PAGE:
Q: You’re playing Lois Lane, and she pushes so much of DC’s story. How was that and do you feel a certain amount of weight?
PAGET BREWSTER: Yes, a lot, and it’s also specific to this. I know Dana Delaney, and she had been Lois, and that freaked me out. Where’s Dana? I really like her. We hang out. I was confused. Does she not want to do it? Following in her footsteps…and also, for me, growing up, my Superman is Christopher Reeve and Margot Kidder and she’s in my head of who my Lois Lane is. It’s a little scary and exciting.
To every single actor, we’re all damaged. Clearly, this is what we do for a living, but we’re all afraid someone’s going to be like, “You do not belong here.” We’re all afraid someone’s going to say, “You’re an imposter, you’re not good enough to be doing this.” Now I’m afraid that you’re all going to say in unison, “You should not be Lois Lane.”
Q: Did they tell you to ditch your preconceived notions of the character?
PAGET BREWSTER: I had done a couple of Lois Lanes for the web series Gods and Monsters, so I had already sort of established the character, which is really just me talking and being a newscaster because that’s what she’s doing in that universe. She had to remain the same Lois Lane for the audience to see how all of our superheroes are different and what those new altered origin stories are and how they became that way. Lois had to stay the same.
Q: You were the source of perspective.
PAGET BREWSTER: To a certain extent, because so many other people are altered. I think Lois is the human that allows humanity to see how this world is altered.
Q: With all the other Lois Lanes, how did you form your character?
PAGET BREWSTER: I had to hope that they didn’t make a mistake and that they wanted me to do what I do again, so I didn’t try to mimic anyone or incorporate anything that anyone had done before. I can’t imitate Dana Delaney. She did what she did, and she’s great, so I just did what I do. Maybe I’m lazy. Should I have done something?
Q: Do you have a favorite Lois Lane?
PAGET BREWSTER: Mine was Margot Kidder because that was what imprinted on me when I was a kid. That was the movie that I grew up with, so I think, “Well, I guess, I can snap around in my heels through the office and get the scoop.” I love it.
Q: Lois is known for her romantic entanglements. Are there any in this film? Is there romance with Lois and Superman?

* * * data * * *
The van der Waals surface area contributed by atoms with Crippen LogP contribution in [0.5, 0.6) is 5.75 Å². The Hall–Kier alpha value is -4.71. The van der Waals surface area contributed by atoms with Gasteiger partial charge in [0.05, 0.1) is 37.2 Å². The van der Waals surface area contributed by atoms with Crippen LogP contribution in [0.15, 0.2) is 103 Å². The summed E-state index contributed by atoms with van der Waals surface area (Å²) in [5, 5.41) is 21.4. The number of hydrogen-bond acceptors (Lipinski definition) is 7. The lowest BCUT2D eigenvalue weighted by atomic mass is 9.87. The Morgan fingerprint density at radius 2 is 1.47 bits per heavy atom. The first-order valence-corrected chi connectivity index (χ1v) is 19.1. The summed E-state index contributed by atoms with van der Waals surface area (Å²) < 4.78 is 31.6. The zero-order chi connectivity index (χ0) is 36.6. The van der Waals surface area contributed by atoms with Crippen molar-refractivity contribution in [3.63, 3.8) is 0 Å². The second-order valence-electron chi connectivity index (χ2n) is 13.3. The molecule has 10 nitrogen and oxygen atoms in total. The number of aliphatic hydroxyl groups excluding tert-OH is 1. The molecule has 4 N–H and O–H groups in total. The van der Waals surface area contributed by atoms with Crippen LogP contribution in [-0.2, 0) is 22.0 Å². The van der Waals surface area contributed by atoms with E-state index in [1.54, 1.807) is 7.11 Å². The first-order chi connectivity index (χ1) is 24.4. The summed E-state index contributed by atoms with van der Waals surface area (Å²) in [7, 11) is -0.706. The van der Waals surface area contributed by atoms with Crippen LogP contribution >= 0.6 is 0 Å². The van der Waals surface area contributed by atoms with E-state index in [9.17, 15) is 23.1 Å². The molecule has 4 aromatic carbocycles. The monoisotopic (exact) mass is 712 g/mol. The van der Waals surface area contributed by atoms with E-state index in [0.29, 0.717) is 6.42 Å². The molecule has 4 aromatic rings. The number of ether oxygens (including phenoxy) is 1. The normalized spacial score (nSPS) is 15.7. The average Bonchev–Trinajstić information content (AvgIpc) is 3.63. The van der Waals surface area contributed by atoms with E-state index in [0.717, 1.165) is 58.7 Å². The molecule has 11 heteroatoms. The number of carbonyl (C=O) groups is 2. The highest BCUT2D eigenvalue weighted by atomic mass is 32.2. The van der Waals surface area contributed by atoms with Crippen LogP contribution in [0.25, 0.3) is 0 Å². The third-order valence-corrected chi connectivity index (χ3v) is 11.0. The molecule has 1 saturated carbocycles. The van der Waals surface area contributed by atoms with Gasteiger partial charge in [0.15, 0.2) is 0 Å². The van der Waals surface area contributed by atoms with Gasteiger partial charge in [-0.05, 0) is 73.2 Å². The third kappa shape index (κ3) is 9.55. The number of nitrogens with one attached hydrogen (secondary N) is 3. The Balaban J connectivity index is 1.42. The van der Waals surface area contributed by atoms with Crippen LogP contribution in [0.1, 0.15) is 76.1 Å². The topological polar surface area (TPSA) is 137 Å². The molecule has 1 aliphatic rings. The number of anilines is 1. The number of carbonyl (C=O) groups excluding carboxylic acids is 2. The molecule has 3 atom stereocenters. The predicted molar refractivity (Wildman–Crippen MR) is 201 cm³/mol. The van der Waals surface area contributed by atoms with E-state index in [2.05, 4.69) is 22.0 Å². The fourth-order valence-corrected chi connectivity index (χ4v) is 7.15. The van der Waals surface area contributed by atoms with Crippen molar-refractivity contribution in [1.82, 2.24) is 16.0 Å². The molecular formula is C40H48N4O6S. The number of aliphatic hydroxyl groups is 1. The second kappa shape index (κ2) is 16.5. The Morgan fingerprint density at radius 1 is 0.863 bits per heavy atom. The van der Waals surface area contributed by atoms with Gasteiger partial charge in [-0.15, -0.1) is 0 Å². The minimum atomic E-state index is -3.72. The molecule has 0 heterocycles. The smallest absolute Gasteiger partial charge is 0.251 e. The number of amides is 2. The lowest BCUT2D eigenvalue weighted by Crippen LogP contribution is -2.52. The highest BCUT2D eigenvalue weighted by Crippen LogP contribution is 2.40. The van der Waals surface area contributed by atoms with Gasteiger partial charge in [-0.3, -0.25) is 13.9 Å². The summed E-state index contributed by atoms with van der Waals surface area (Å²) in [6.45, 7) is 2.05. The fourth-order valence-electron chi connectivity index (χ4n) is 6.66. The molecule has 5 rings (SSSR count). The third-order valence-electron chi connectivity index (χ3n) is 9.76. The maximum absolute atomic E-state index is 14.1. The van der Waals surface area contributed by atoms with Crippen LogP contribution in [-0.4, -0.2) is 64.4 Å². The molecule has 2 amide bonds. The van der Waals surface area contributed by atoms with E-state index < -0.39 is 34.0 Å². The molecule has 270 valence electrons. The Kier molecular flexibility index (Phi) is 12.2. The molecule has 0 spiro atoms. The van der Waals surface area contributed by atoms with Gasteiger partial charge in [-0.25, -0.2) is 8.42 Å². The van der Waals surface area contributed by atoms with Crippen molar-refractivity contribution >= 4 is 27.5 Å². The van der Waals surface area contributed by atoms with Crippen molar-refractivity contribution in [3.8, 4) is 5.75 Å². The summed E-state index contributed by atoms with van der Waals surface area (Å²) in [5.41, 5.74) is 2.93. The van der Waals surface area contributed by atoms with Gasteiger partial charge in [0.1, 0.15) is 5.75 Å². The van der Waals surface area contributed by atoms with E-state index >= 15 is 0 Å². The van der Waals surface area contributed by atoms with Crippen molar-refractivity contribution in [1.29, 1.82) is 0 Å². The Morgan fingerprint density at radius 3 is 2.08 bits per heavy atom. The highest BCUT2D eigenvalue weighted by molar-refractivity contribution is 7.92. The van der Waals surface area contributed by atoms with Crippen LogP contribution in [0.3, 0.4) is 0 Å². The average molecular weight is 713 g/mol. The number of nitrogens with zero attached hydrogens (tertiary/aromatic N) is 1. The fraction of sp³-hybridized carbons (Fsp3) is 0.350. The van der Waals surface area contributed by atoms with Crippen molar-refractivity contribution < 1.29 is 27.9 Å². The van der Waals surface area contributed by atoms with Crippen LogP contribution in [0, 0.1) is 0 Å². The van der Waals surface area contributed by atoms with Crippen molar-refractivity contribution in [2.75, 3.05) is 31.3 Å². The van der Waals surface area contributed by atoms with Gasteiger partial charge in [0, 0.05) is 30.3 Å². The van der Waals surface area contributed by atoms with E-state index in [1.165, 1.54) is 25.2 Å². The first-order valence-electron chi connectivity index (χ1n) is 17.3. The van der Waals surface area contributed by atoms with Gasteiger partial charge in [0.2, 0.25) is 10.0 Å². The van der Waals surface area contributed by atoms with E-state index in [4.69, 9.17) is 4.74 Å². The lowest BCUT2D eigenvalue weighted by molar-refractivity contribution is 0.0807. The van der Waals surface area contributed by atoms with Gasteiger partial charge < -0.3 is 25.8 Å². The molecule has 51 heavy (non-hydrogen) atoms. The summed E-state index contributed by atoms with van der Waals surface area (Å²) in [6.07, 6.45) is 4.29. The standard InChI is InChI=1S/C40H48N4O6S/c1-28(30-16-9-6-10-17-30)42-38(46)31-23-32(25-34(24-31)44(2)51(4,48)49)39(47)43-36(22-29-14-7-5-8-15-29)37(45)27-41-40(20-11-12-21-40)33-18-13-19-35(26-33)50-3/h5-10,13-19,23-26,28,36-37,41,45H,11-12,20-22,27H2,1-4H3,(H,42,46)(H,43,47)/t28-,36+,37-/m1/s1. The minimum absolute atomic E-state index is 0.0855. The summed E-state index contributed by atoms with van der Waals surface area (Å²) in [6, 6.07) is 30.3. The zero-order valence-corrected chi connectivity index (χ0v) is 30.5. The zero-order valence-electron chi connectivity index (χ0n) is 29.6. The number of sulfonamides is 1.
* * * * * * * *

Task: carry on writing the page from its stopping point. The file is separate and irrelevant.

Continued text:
PAGET BREWSTER: Is there any romance in any way? It’s a little sassy. There’s a little sass.
PAGET BREWSTER: Probably 80%. I’m just making that up, I really don’t know. I don’t know because really, honestly, voice acting is just that I know she’s going to be drawn. I played Lana Lang in another one of these, and I was a very large blonde lady, and I didn’t know. That was shocking to see. Maybe I would’ve done my voice differently, but I don’t know. It all gets put together after we do our job, so I guess probably 95% of me. I don’t know.
Q: What was Andrea Romano telling you to do?
PAGET BREWSTER: I think they hire me for the tone of my voice and speaking quickly, and I get excited to talk fast and be loud. It’s very physical. If you have to be running and saying something, I like doing it, but it’s really that Andrea knows in her head the tone that she needs. Is Lois angry, is she being flirty, is she ducking debris? That’s what you have to bring because it’s only half. I’m just doing the voice, then they’ll add what she is physically, so I just do what Andrea tells me. It’s very different from acting on film.
Q: So they don’t give you any type of production art?
PAGET BREWSTER: None. No.
Q: It’s all just verbal?
PAGET BREWSTER: Correct. And she’ll just say, “OK, the skyscraper is coming down.” Once we do our main character voice, then we go through and do all the people screaming or fighting or running, so she will just say, “The building is falling and you’re going to be crushed in a second, give me four screams.” You do all the screaming at the end of the day because you’ll blow out your voice. So then you’ll scream for five or ten minutes, and then she’ll say, “I need people crying,” and you cry for a little while.